“One night Rick called me to cancel one of our dates because his brother had been in an accident. It was pretty bad. I met Bryce a few weeks later while he was still recovering in the hospital. Rick and I married about four months after the accident, when Bryce was well enough to attend. If I hadn’t been two months pregnant at the time, we would have postponed the wedding. Both Rick and Bryce refused to talk about you again. I think Rick was merely following Bryce’s lead on that score. He was so completely wrecked by what had happened to his brother that he would have walked over hot coals if he thought that it would make Bryce happy. From the rare bits of information about it that I managed to get out of Rick over the past twenty months of our marriage, I thought that you’d opted out because you couldn’t cope with his deafness.”
“But I didn’t even
he was deaf until just now.” She coughed painfully and Lisa stroked her hair soothingly.
“Why did you leave him?” Lisa questioned gently.
“I would never willingly have left him. I love him . . .
him.” Lisa raised her eyebrows at the telling slip and nodded.
“I know that now. I took one look at you this morning and I knew. So why
you leave him?”
“Because he told me to leave. He kicked me out,” Bronwyn recalled miserably. “He was unhappy about my pregnancy because we had agreed to wait a few years before starting a family. He accused me of getting pregnant deliberately, of tricking him. It was awful.”
“I don’t understand.” Lisa frowned. “Why would he go off the deep end like that? Surely a pregnancy is something to be celebrated?”
“I don’t know,” Bronwyn confessed. “I left to give him some time to cool off and went to our house in Knysna. I knew that once he had calmed down enough he would come looking for me. I
believed he wouldn’t come . . .” Her voice faded away as she remembered the pain, betrayal, and disillusionment she had felt when it became apparent that Bryce would not be coming for her.
“What did you do?” Lisa asked sympathetically.
“I waited. For two weeks I waited. Bryce is usually pretty good about keeping his temper under control, and when he does lose it he usually needs only a couple of hours for his logical thought processes to kick in again. But I’d
seen him as angry as he was that night, so I figured that it would take him a little longer than usual to come to his senses.” She shrugged helplessly, battling to keep the pain she still felt at the memory from showing. “After a week, I tried calling him. But I was stonewalled. His staff had closed ranks around him. I couldn’t reach him or Rick and I didn’t know what to do. It felt as if my whole world had imploded.” She bowed her head.
“After the initial disbelief and pain, the anger and resentment kicked in. I decided that if he wanted nothing to do with the baby and me, then I wasn’t going to make it easy for him to come crawling back. Not that I believed he
come back. I suppose I started thinking that way to preserve my pride. I went off the grid—no credit, no bank accounts except the one I already had in my maiden name. The only jobs I was qualified to do didn’t exactly keep stellar employee records. I never believed he would actually try to find us.” She shook her head dazedly.
“I thought he loved me.” It shamed her to admit that now, embarrassed her to confess such a foolish belief in front of this woman who was so obviously confident in her husband’s love. “Now he blames me for his deafness, and he’s practically accusing me of stealing Kayla from him when he had made it abundantly clear that he had no interest in her!” She heard the bitterness creeping into her voice. “He undoubtedly thinks that the way we’ve been living is beneath him, but I took good care of my baby. I fed her, clothed her, and loved her after
had abandoned us! How dare he waltz back into my life and presume that he’d be the better parent just because he has so much more money than I do!”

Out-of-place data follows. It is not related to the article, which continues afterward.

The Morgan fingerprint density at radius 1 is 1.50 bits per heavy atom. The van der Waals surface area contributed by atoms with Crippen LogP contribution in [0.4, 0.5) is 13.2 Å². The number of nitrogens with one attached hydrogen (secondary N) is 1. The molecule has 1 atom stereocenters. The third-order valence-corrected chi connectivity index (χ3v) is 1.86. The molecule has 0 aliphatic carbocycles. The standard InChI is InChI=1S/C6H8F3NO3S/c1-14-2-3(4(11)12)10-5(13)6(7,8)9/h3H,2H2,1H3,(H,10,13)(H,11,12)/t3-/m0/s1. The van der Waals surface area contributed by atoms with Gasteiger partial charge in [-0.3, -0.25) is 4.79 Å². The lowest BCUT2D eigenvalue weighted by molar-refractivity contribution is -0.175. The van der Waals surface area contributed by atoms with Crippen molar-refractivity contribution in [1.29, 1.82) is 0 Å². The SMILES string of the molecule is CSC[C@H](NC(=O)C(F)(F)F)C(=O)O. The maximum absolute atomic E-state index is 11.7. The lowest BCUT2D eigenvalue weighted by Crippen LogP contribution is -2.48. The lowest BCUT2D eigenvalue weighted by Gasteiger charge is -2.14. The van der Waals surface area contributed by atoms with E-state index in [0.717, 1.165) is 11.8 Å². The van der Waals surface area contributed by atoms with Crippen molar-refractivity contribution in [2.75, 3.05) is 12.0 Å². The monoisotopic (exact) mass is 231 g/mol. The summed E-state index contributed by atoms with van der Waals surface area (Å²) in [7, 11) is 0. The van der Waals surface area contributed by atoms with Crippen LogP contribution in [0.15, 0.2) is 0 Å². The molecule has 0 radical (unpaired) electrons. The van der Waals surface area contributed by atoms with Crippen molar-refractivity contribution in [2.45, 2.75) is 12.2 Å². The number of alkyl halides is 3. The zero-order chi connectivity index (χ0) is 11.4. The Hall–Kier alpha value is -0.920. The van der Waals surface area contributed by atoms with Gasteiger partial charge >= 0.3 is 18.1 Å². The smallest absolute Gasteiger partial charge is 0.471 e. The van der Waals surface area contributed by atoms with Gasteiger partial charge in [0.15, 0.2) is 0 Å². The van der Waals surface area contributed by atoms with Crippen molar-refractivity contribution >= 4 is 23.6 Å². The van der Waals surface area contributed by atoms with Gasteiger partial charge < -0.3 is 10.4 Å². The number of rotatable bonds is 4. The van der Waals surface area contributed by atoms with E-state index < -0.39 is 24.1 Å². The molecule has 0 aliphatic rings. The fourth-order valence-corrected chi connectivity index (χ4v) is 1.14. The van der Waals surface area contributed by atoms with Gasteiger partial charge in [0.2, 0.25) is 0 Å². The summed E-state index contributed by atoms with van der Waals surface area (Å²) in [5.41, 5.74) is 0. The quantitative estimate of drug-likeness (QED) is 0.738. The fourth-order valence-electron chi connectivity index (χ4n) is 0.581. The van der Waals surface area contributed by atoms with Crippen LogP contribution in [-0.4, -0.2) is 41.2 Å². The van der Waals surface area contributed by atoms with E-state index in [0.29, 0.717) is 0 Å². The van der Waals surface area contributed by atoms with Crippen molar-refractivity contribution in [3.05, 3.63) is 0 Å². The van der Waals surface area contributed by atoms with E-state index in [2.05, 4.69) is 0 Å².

“Bryce has kept pretty much to himself in the time since I got married to Rick. He’s a difficult man to get to know,” Lisa said into the silence that ensued after Bronwyn ran out of steam. “But what I
know I like and respect. I can’t really reconcile the picture you’ve just painted with the man I’ve come to know.”
Bronwyn nodded miserably. “I’m sorry,” she responded, forcing the words past her tortured throat. “I don’t mean to place you in an awkward position. I shouldn’t have said those things.”
“No, that’s not it at all,” Lisa hurriedly corrected. “It’s just that you each seem so convinced of the other’s wrongdoing that there must have been some crossed wires somewhere.”
“Hmm.” Bronwyn tried to agree, but she was feeling fuzzy again, unable to concentrate.
“Try to get some rest,” Lisa suggested gently. “You look done in.”
“I didn’t . . . would never . . .” She could not complete the thought and was aware of nothing more as she slid into unconsciousness.
She looked fragile, like the slightest touch would break her, and how he wanted to
her. Bryce glared down at the stranger who was his wife and was eaten up by pure hatred for her. This innocent-looking bitch had destroyed his life and stolen his child. The barely contained violence he felt toward her had been festering for just over two years, and he quite cheerfully would have strangled her in her sleep if it weren’t for the fact that their daughter needed her. He watched her labor to breathe and imagined that it sounded hoarse and ragged. He remembered sounds but sometimes wondered if his memory was accurate. For the longest time, despite his unsuccessful attempts to force it out, his most precious memory had been of her voice. Now the memory of the sweet, clear sound of her voice returned unbidden along with the bell-like clarity of her laugh and, lastly, how that lovely voice had sounded during their final argument, thick with tears and entreaties.
She looked so ill. He grimaced, unwilling to feel any compassion for her. If she had worked herself into the ground it was less than she deserved for running out on him, for stealing his child, and for
him! He lived in a silent world now, the only sounds he heard were mere echoes of memories and her voice . . . always
He had hated her for haunting him, and he hated her still for looking so damned vulnerable, for being ill and weak and nearly defenseless, thereby rendering him impotent to lash out and rail at her the way he had fantasized about doing for so long.
Well, she wouldn’t always be sick. He could wait. Revenge, they said, was a dish best served cold. He’d been waiting for two years, so a few more weeks wouldn’t make a difference. And how much sweeter the payback would be now that he had her very firmly within his grasp!